Well, one of the interesting things is, I think, and I can't speak with any authority on China, of course, but my reading of it would really be that the Chinese state and the Communist Party are probably in more robust health than the Iranian equivalent. That's not to say that the Chinese don't have problems, as you quite rightly say, but I think it gives them a certain latitude to be flexible. So that sort of flexibility in policy is something that actually comes from strength.
Ali Ansari 28:05
In Iran, on the other hand, the sense you get is that they are actually increasingly paranoid about the consequences of their actions. There's less coherence, the Supreme Leader himself is very ill, is probably not in the best of health. So that ultimate decision maker is slightly not responding, really, in real time. So that's a problem. There's anxiety in the elite because of that in Iran. But they are also haunted. I mean, this is also something that as an academic I find quite entertaining (I don't think it's very entertaining in real life) but it's this idea that they're haunted by the experience of the Shah in 1978.
Ali Ansari 28:45
And what they fear, as they say, their reading of the revolution in '78 is that the Shah showed weakness, and the minute you showed weakness, people took advantage of this, and realized that he was lambasted effectively, and the revolution just gathered momentum. So because they're so worried that this impression will be given, and it's a damning indictment of them in some ways that they feel that if they show a hint of weakness, they're doomed, basically. What this means, of course, is that they're forced into a sort of a course of action, which in many ways is just gonna make matters even worse. I mean, they don't have any creative license in a way in terms of their response. Their response at the moment is really to repress, but they're finding that very, very difficult to handle.
Ali Ansari 29:39
Not least because they, however secure you feel your security forces are, there's always going to be a question of doubt about how often the security forces will shoot on their own people. I mean, it's always going to be a question. I mean, if we think back to Tiananmen Square, of course, the Chinese brought in military forces from outside Beijing to come and do the dirty work. And of course, there's an element of that in Iran where you don't bring local, local forces don't deal with local issues, you bring people from other areas.
Ali Ansari 30:08
But that it's more difficult in Iran. Iran is a smaller political unit than China to be able to do that and to get away with that in the long term. So again, it's a conundrum for them.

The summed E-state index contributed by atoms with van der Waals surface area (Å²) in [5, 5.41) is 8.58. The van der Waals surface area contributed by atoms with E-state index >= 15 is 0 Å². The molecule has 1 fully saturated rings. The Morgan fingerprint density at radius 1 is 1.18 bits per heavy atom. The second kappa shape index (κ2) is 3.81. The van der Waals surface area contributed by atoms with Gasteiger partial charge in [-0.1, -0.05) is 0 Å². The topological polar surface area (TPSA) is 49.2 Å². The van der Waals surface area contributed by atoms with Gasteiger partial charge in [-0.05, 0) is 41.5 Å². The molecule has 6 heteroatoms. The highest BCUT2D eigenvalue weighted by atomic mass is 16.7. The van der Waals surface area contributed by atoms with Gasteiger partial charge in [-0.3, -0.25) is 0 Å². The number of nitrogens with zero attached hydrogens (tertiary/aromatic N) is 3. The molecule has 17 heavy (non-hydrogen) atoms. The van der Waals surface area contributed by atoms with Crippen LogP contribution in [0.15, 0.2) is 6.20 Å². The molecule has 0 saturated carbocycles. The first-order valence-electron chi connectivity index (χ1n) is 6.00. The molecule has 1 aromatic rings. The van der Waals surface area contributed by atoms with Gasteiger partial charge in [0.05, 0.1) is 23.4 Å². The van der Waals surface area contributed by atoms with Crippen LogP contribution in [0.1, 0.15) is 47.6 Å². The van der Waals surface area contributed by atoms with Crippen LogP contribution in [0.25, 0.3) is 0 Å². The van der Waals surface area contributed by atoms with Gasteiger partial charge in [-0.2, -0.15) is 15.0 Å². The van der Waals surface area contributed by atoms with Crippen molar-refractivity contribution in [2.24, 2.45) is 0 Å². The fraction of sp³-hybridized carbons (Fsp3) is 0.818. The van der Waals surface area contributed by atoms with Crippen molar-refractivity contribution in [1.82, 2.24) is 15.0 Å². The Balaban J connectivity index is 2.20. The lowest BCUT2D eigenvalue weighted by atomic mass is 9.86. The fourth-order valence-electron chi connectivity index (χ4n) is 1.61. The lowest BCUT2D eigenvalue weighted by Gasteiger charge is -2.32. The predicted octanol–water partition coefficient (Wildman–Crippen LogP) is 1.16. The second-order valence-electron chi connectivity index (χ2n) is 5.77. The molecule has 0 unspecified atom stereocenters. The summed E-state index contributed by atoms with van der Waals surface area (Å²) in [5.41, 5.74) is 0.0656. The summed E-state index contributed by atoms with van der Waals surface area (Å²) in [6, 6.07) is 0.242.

John Torpey 30:19
Fascinating. Well, we'll have to see whether the Tocqueville paradox plays out in Iran as well. Sounds like that could be...
Ali Ansari 30:26
The interesting thing there is, and when we raised the point about the fact that the Tocqueville paradox, when things seem in some ways are getting better, the regime is most vulnerable. In some ways, I don't think that applies to Iran at the moment. I think the situation is so bad that people have nothing to lose. I mean, there always used to be an argument that poor people don't revolt, because they're too busy trying to eat. But I think that assessment, there's got to be recalibrated in a sense, because I think there comes a stage where people have absolutely nothing to lose, and therefore they will revolt. There is that problem. And it could be, it doesn't necessarily need to be material poverty, in a sense, it can be political poverty, if I can put it there. Or ideological poverty, I mean, people no longer have any commitment to the regime. So it's not so much even that the situation in Iran has got a bit better, which I think is a situation you might apply to China at the moment because obviously they're materially economically doing much, much better. But Iran is in a disastrous position, actually. If you look at its environmental record, its economic record, and in any metric. It's painful. It's painful to watch, I have to say.
John Torpey 31:42
So maybe not the Tocqueville paradox, but the Janis Joplin axiom: "freedom is just another word for nothing left to lose." All right, well, we'll have to play it out and see what happens. But thanks so much, Ali Ansari for sharing your wisdom about what's going on contemporary Iran.
John Torpey 32:05
Look for us on the New Books Network. And remember to subscribe and rate International Horizons on Spotify and Apple podcasts. I want to thank Oswaldo Mena Aguilar for his technical assistance, as well as to acknowledge Duncan Mackay for sharing his song "International Horizons" as the theme music for the show. This is John Torpey, saying, thanks so much for joining us, and we look forward to having you with us for the next episode of International Horizons.